“More people know who I am now,” she said.
Murphy, the former Dorchester teacher, finished fourth in the preliminary on Sept. 14.
“Once people meet me and we can have a conversation, I know I can win them over,” said the former kindergarten teacher who lives in the Adams Village area. “We budget our time and get into neighborhoods where we think we can do better…Even if I don’t always look like them or live in the same neighborhood as them, I will show up and listen to them.”
She previously ran in 2019, falling short but setting her sights on this year’s at-large race.
“I had a base where I could jump into East Boston and Charlestown and go into Hyde Park,” she said. “The last time, in 2019, I was wondering where should I go and if there was someone I should talk to that I didn’t know. Having that head start from 2019 was really helpful.”
Murphy got a boost last week when her candidacy was endorsed by US Rep. Stephen Lynch.
Left: Carla Monteiro Right: David Halbert
Monteiro, a Dorchester resident who finished fifth in the preliminary, touts her skills as a social worker and someone who has had to make do with less.
“Finishing fifth has definitely changed the energy,” she said. “People kept saying it wasn’t my race and that I wasn’t a viable candidate. I heard that over and over again because I didn’t raise as much money. I’m from an underserved community and I’m a social worker and I don’t have access to donors. We worked really hard to reach voters and we proved we are a hard-working group.”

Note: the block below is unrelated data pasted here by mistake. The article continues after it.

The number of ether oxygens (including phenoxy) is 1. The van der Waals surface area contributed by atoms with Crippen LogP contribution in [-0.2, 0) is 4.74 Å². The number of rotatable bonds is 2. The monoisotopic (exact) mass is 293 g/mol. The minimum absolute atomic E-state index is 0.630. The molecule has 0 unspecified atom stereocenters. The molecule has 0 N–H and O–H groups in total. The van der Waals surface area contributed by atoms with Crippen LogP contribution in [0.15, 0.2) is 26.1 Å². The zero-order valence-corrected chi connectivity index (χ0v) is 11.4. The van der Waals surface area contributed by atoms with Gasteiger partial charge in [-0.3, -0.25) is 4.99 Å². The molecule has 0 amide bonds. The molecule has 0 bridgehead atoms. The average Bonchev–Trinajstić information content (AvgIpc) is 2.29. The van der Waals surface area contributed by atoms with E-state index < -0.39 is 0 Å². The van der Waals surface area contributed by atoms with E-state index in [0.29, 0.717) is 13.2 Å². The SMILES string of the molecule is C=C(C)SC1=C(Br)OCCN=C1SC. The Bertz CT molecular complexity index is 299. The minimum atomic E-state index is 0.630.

She is running on a “Basic Needs” platform, indicating that she wants to see resources directed to those who need it most so they can find success. “I truly believe people can do well if they have access to services,” she said.
Meanwhile, many of Halbert supporters have spoken to the fact that they would like the perspective of a Black man in a citywide role – something that hasn’t happened in the last 40 years. The sixth-place finisher in the preliminary, Halbert said he often speaks about being the only Black man in the race, but not with the idea of elevating his voice over other voices. He said it’s more like making sure every instrument in an orchestra is present to make the best music.
“If you think about an orchestra, you can pull any one instrument out and it’s still music, but it doesn’t sound right,” he said. “Something is missing; some part of the music isn’t being played. We have had an instrument missing on the City Council for a long time.”
Nee-Walsh, the ironworker, came in behind Garrison in the preliminary. She held her final election kickoff at Loco last week, touting support from South Boston’s elected officials, including Congressman Lynch.
“When we get a good person who recognizes the challenges but is willing to step up, it’s our responsibility to support them and that’s why I’m here,” Lynch, a former ironworker himself, said at the event.
Left: Bridget Nee-Walsh Right: Althea Garrison